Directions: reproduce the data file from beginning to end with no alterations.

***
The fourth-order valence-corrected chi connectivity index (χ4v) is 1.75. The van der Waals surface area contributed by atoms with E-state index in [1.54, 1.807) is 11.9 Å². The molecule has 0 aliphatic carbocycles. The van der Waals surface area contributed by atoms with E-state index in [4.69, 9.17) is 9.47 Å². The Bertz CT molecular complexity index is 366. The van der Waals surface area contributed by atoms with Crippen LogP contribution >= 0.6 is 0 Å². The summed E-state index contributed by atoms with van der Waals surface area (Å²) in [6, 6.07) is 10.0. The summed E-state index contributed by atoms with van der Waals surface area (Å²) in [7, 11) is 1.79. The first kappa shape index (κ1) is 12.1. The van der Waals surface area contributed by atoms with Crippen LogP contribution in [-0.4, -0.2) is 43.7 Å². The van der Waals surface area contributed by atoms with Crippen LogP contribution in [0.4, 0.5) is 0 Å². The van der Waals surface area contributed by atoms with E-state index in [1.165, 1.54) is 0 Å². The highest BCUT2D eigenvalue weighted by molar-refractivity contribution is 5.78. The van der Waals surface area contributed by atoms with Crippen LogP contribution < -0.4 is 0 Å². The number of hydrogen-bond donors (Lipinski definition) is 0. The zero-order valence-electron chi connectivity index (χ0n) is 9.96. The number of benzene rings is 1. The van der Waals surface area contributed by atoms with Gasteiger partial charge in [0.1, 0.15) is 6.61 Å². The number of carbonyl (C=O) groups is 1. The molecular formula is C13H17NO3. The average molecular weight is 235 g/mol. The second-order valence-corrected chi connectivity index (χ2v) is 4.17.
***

The fourth-order valence-corrected chi connectivity index (χ4v) is 1.75. The van der Waals surface area contributed by atoms with E-state index in [1.54, 1.807) is 11.9 Å². The molecule has 0 aliphatic carbocycles. The van der Waals surface area contributed by atoms with E-state index in [4.69, 9.17) is 9.47 Å². The Bertz CT molecular complexity index is 366. The van der Waals surface area contributed by atoms with Crippen LogP contribution >= 0.6 is 0 Å². The summed E-state index contributed by atoms with van der Waals surface area (Å²) in [6, 6.07) is 10.0. The summed E-state index contributed by atoms with van der Waals surface area (Å²) in [7, 11) is 1.79. The first kappa shape index (κ1) is 12.1. The van der Waals surface area contributed by atoms with Crippen LogP contribution in [-0.4, -0.2) is 43.7 Å². The van der Waals surface area contributed by atoms with Crippen LogP contribution in [0.4, 0.5) is 0 Å². The van der Waals surface area contributed by atoms with E-state index in [1.165, 1.54) is 0 Å². The highest BCUT2D eigenvalue weighted by molar-refractivity contribution is 5.78. The van der Waals surface area contributed by atoms with Crippen LogP contribution < -0.4 is 0 Å². The number of hydrogen-bond donors (Lipinski definition) is 0. The zero-order valence-electron chi connectivity index (χ0n) is 9.96. The number of benzene rings is 1. The van der Waals surface area contributed by atoms with Gasteiger partial charge in [0.1, 0.15) is 6.61 Å². The number of carbonyl (C=O) groups is 1. The molecular formula is C13H17NO3. The average molecular weight is 235 g/mol. The second-order valence-corrected chi connectivity index (χ2v) is 4.17.